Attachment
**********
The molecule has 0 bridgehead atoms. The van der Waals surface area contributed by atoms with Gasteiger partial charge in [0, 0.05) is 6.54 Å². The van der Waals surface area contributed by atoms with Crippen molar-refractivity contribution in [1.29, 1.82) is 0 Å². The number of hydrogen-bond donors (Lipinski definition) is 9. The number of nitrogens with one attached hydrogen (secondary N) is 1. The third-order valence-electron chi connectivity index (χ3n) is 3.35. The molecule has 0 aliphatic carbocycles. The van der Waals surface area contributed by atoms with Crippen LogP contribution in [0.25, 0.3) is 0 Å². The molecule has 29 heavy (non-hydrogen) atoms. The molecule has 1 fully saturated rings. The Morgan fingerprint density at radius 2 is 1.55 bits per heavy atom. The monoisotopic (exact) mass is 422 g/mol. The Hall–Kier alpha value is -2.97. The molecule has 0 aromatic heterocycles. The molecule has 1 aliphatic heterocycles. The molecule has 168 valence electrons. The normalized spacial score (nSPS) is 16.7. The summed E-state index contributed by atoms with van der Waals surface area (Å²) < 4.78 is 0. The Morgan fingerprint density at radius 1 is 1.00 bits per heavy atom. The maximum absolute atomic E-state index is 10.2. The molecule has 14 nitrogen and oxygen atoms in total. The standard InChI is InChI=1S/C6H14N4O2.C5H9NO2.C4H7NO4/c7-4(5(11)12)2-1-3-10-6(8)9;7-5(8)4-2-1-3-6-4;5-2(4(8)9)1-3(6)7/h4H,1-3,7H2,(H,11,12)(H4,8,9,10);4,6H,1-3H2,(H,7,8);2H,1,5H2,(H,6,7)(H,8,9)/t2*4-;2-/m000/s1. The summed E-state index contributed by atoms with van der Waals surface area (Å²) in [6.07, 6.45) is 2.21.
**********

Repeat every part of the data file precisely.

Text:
The molecule has 0 bridgehead atoms. The van der Waals surface area contributed by atoms with Gasteiger partial charge in [0, 0.05) is 6.54 Å². The van der Waals surface area contributed by atoms with Crippen molar-refractivity contribution in [1.29, 1.82) is 0 Å². The number of hydrogen-bond donors (Lipinski definition) is 9. The number of nitrogens with one attached hydrogen (secondary N) is 1. The third-order valence-electron chi connectivity index (χ3n) is 3.35. The molecule has 0 aliphatic carbocycles. The van der Waals surface area contributed by atoms with Crippen LogP contribution in [0.25, 0.3) is 0 Å². The molecule has 29 heavy (non-hydrogen) atoms. The molecule has 1 fully saturated rings. The Morgan fingerprint density at radius 2 is 1.55 bits per heavy atom. The monoisotopic (exact) mass is 422 g/mol. The Hall–Kier alpha value is -2.97. The molecule has 0 aromatic heterocycles. The molecule has 1 aliphatic heterocycles. The molecule has 168 valence electrons. The normalized spacial score (nSPS) is 16.7. The summed E-state index contributed by atoms with van der Waals surface area (Å²) < 4.78 is 0. The Morgan fingerprint density at radius 1 is 1.00 bits per heavy atom. The maximum absolute atomic E-state index is 10.2. The molecule has 14 nitrogen and oxygen atoms in total. The standard InChI is InChI=1S/C6H14N4O2.C5H9NO2.C4H7NO4/c7-4(5(11)12)2-1-3-10-6(8)9;7-5(8)4-2-1-3-6-4;5-2(4(8)9)1-3(6)7/h4H,1-3,7H2,(H,11,12)(H4,8,9,10);4,6H,1-3H2,(H,7,8);2H,1,5H2,(H,6,7)(H,8,9)/t2*4-;2-/m000/s1. The summed E-state index contributed by atoms with van der Waals surface area (Å²) in [6.07, 6.45) is 2.21.